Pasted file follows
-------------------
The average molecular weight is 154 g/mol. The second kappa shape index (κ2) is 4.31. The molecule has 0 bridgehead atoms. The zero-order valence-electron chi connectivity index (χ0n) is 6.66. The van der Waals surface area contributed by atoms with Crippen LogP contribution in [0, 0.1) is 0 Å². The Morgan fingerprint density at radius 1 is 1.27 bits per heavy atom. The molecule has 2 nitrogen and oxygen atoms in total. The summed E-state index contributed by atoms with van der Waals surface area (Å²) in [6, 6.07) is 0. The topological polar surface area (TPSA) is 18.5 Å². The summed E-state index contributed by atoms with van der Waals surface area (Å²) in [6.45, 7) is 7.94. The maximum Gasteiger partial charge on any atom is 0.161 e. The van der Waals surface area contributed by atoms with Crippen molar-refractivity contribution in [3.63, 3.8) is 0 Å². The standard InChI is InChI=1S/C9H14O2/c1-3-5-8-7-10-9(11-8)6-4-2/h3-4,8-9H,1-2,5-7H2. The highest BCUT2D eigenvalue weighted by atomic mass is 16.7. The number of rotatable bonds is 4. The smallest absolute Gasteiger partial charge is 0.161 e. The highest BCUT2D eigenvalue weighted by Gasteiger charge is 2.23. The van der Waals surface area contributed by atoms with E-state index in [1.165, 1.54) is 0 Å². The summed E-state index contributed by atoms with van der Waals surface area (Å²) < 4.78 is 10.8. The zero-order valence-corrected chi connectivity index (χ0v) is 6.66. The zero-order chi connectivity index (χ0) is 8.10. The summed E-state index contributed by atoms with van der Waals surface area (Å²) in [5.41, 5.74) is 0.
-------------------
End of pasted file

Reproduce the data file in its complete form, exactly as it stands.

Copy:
The average molecular weight is 154 g/mol. The second kappa shape index (κ2) is 4.31. The molecule has 0 bridgehead atoms. The zero-order valence-electron chi connectivity index (χ0n) is 6.66. The van der Waals surface area contributed by atoms with Crippen LogP contribution in [0, 0.1) is 0 Å². The Morgan fingerprint density at radius 1 is 1.27 bits per heavy atom. The molecule has 2 nitrogen and oxygen atoms in total. The summed E-state index contributed by atoms with van der Waals surface area (Å²) in [6, 6.07) is 0. The topological polar surface area (TPSA) is 18.5 Å². The summed E-state index contributed by atoms with van der Waals surface area (Å²) in [6.45, 7) is 7.94. The maximum Gasteiger partial charge on any atom is 0.161 e. The van der Waals surface area contributed by atoms with Crippen molar-refractivity contribution in [3.63, 3.8) is 0 Å². The standard InChI is InChI=1S/C9H14O2/c1-3-5-8-7-10-9(11-8)6-4-2/h3-4,8-9H,1-2,5-7H2. The highest BCUT2D eigenvalue weighted by atomic mass is 16.7. The number of rotatable bonds is 4. The smallest absolute Gasteiger partial charge is 0.161 e. The highest BCUT2D eigenvalue weighted by Gasteiger charge is 2.23. The van der Waals surface area contributed by atoms with E-state index in [1.165, 1.54) is 0 Å². The summed E-state index contributed by atoms with van der Waals surface area (Å²) < 4.78 is 10.8. The zero-order valence-corrected chi connectivity index (χ0v) is 6.66. The zero-order chi connectivity index (χ0) is 8.10. The summed E-state index contributed by atoms with van der Waals surface area (Å²) in [5.41, 5.74) is 0.